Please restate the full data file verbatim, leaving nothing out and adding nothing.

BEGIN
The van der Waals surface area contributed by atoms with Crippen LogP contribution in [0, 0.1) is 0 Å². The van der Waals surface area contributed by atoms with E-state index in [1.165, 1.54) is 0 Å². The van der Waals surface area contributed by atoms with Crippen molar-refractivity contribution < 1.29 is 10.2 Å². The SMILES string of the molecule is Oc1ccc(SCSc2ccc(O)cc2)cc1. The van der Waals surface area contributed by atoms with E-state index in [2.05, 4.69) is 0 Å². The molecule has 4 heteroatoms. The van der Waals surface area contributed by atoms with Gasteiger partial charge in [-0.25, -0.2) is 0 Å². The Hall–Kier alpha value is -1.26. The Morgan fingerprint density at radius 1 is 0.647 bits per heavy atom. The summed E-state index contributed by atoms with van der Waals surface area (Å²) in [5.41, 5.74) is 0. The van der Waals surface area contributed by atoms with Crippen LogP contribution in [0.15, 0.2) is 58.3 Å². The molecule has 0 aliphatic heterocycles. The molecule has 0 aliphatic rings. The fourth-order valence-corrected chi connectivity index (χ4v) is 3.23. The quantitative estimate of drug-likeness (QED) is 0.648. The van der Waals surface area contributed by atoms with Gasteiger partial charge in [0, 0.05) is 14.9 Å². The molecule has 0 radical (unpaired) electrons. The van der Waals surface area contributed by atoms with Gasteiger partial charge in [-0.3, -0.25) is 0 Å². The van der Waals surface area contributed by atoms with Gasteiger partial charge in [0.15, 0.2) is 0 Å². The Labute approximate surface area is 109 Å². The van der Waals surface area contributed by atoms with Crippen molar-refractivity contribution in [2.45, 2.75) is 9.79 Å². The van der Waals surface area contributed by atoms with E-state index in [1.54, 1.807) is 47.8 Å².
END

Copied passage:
The van der Waals surface area contributed by atoms with Crippen LogP contribution in [0, 0.1) is 0 Å². The van der Waals surface area contributed by atoms with E-state index in [1.165, 1.54) is 0 Å². The van der Waals surface area contributed by atoms with Crippen molar-refractivity contribution < 1.29 is 10.2 Å². The SMILES string of the molecule is Oc1ccc(SCSc2ccc(O)cc2)cc1. The van der Waals surface area contributed by atoms with E-state index in [2.05, 4.69) is 0 Å². The molecule has 4 heteroatoms. The van der Waals surface area contributed by atoms with Gasteiger partial charge in [-0.25, -0.2) is 0 Å². The Hall–Kier alpha value is -1.26. The Morgan fingerprint density at radius 1 is 0.647 bits per heavy atom. The summed E-state index contributed by atoms with van der Waals surface area (Å²) in [5.41, 5.74) is 0. The van der Waals surface area contributed by atoms with Crippen LogP contribution in [0.15, 0.2) is 58.3 Å². The molecule has 0 aliphatic heterocycles. The molecule has 0 aliphatic rings. The fourth-order valence-corrected chi connectivity index (χ4v) is 3.23. The quantitative estimate of drug-likeness (QED) is 0.648. The van der Waals surface area contributed by atoms with Gasteiger partial charge in [0, 0.05) is 14.9 Å². The molecule has 0 radical (unpaired) electrons. The van der Waals surface area contributed by atoms with Gasteiger partial charge in [-0.3, -0.25) is 0 Å². The van der Waals surface area contributed by atoms with Gasteiger partial charge in [0.15, 0.2) is 0 Å². The Labute approximate surface area is 109 Å². The van der Waals surface area contributed by atoms with Crippen molar-refractivity contribution in [2.45, 2.75) is 9.79 Å². The van der Waals surface area contributed by atoms with E-state index in [1.54, 1.807) is 47.8 Å².